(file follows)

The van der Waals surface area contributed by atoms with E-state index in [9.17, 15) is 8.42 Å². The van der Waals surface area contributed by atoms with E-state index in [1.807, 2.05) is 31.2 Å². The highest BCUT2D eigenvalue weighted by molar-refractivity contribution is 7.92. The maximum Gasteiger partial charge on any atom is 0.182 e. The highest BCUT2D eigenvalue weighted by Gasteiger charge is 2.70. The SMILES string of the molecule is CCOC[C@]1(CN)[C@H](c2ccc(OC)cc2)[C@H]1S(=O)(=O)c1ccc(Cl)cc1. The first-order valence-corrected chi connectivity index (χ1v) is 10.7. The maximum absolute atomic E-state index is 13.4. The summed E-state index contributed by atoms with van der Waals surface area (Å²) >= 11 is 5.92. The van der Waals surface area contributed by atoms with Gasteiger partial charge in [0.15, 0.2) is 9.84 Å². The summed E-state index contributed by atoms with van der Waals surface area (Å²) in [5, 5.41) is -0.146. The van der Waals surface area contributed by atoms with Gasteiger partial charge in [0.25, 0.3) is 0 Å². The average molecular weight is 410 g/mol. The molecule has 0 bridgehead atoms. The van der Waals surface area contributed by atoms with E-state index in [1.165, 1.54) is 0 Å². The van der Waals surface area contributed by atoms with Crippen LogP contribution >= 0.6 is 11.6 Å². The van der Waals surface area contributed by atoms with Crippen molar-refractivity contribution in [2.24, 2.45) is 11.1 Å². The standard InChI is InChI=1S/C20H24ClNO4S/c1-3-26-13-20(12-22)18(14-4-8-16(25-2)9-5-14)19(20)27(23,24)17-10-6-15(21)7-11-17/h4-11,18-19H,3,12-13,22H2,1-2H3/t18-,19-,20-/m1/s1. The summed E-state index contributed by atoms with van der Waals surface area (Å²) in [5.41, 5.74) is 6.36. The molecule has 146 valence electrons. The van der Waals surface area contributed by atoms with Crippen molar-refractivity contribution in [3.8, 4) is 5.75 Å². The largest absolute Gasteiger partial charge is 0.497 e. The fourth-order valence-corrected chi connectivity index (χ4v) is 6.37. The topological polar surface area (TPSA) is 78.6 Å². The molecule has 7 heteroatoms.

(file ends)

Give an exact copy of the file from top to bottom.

The van der Waals surface area contributed by atoms with E-state index in [9.17, 15) is 8.42 Å². The van der Waals surface area contributed by atoms with E-state index in [1.807, 2.05) is 31.2 Å². The highest BCUT2D eigenvalue weighted by molar-refractivity contribution is 7.92. The maximum Gasteiger partial charge on any atom is 0.182 e. The highest BCUT2D eigenvalue weighted by Gasteiger charge is 2.70. The SMILES string of the molecule is CCOC[C@]1(CN)[C@H](c2ccc(OC)cc2)[C@H]1S(=O)(=O)c1ccc(Cl)cc1. The first-order valence-corrected chi connectivity index (χ1v) is 10.7. The maximum absolute atomic E-state index is 13.4. The summed E-state index contributed by atoms with van der Waals surface area (Å²) >= 11 is 5.92. The van der Waals surface area contributed by atoms with Gasteiger partial charge in [0.15, 0.2) is 9.84 Å². The summed E-state index contributed by atoms with van der Waals surface area (Å²) in [5, 5.41) is -0.146. The van der Waals surface area contributed by atoms with Gasteiger partial charge in [0.25, 0.3) is 0 Å². The average molecular weight is 410 g/mol. The molecule has 0 bridgehead atoms. The van der Waals surface area contributed by atoms with E-state index in [1.165, 1.54) is 0 Å². The van der Waals surface area contributed by atoms with Crippen LogP contribution >= 0.6 is 11.6 Å². The van der Waals surface area contributed by atoms with Crippen molar-refractivity contribution in [2.24, 2.45) is 11.1 Å². The standard InChI is InChI=1S/C20H24ClNO4S/c1-3-26-13-20(12-22)18(14-4-8-16(25-2)9-5-14)19(20)27(23,24)17-10-6-15(21)7-11-17/h4-11,18-19H,3,12-13,22H2,1-2H3/t18-,19-,20-/m1/s1. The summed E-state index contributed by atoms with van der Waals surface area (Å²) in [5.41, 5.74) is 6.36. The molecule has 146 valence electrons. The van der Waals surface area contributed by atoms with Crippen molar-refractivity contribution in [3.8, 4) is 5.75 Å². The largest absolute Gasteiger partial charge is 0.497 e. The fourth-order valence-corrected chi connectivity index (χ4v) is 6.37. The topological polar surface area (TPSA) is 78.6 Å². The molecule has 7 heteroatoms.